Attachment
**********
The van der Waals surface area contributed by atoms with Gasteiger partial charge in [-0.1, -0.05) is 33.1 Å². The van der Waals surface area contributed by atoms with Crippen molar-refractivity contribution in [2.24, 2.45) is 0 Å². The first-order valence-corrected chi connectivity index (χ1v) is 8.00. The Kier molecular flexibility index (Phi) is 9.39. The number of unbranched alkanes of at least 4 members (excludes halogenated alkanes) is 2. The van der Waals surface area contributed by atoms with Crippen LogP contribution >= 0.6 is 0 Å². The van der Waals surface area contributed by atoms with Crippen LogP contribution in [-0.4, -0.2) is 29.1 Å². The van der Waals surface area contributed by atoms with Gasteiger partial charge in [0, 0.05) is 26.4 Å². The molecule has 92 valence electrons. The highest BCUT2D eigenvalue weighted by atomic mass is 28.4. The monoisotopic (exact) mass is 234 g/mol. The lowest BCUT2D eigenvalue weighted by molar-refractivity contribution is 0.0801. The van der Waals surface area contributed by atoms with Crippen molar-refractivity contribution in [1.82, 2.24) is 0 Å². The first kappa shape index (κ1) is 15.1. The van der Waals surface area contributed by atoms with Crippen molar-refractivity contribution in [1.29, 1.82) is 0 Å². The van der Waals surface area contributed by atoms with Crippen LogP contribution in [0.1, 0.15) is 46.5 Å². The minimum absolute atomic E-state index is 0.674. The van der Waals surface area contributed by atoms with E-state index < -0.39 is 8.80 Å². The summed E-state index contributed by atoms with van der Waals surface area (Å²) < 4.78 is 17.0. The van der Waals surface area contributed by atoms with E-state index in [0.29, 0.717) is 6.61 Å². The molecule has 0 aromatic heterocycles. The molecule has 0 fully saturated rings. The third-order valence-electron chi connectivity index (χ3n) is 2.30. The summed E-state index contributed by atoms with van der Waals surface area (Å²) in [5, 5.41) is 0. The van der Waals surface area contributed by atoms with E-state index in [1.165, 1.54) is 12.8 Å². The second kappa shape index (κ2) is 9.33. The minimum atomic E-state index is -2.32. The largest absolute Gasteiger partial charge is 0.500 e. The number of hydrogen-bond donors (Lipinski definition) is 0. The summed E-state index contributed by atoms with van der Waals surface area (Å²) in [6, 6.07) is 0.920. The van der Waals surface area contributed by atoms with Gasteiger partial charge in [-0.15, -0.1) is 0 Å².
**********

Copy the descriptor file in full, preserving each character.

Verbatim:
The van der Waals surface area contributed by atoms with Gasteiger partial charge in [-0.1, -0.05) is 33.1 Å². The van der Waals surface area contributed by atoms with Crippen molar-refractivity contribution in [2.24, 2.45) is 0 Å². The first-order valence-corrected chi connectivity index (χ1v) is 8.00. The Kier molecular flexibility index (Phi) is 9.39. The number of unbranched alkanes of at least 4 members (excludes halogenated alkanes) is 2. The van der Waals surface area contributed by atoms with Crippen LogP contribution >= 0.6 is 0 Å². The van der Waals surface area contributed by atoms with Crippen LogP contribution in [-0.4, -0.2) is 29.1 Å². The van der Waals surface area contributed by atoms with Gasteiger partial charge in [0, 0.05) is 26.4 Å². The molecule has 92 valence electrons. The highest BCUT2D eigenvalue weighted by atomic mass is 28.4. The monoisotopic (exact) mass is 234 g/mol. The lowest BCUT2D eigenvalue weighted by molar-refractivity contribution is 0.0801. The van der Waals surface area contributed by atoms with Crippen molar-refractivity contribution in [1.82, 2.24) is 0 Å². The first kappa shape index (κ1) is 15.1. The van der Waals surface area contributed by atoms with Crippen molar-refractivity contribution in [1.29, 1.82) is 0 Å². The van der Waals surface area contributed by atoms with Crippen LogP contribution in [0.1, 0.15) is 46.5 Å². The minimum absolute atomic E-state index is 0.674. The van der Waals surface area contributed by atoms with E-state index < -0.39 is 8.80 Å². The summed E-state index contributed by atoms with van der Waals surface area (Å²) < 4.78 is 17.0. The van der Waals surface area contributed by atoms with E-state index in [0.29, 0.717) is 6.61 Å². The molecule has 0 aromatic heterocycles. The molecule has 0 fully saturated rings. The third-order valence-electron chi connectivity index (χ3n) is 2.30. The summed E-state index contributed by atoms with van der Waals surface area (Å²) in [5, 5.41) is 0. The van der Waals surface area contributed by atoms with E-state index in [1.165, 1.54) is 12.8 Å². The second kappa shape index (κ2) is 9.33. The minimum atomic E-state index is -2.32. The largest absolute Gasteiger partial charge is 0.500 e. The number of hydrogen-bond donors (Lipinski definition) is 0. The summed E-state index contributed by atoms with van der Waals surface area (Å²) in [6, 6.07) is 0.920. The van der Waals surface area contributed by atoms with Gasteiger partial charge in [-0.15, -0.1) is 0 Å².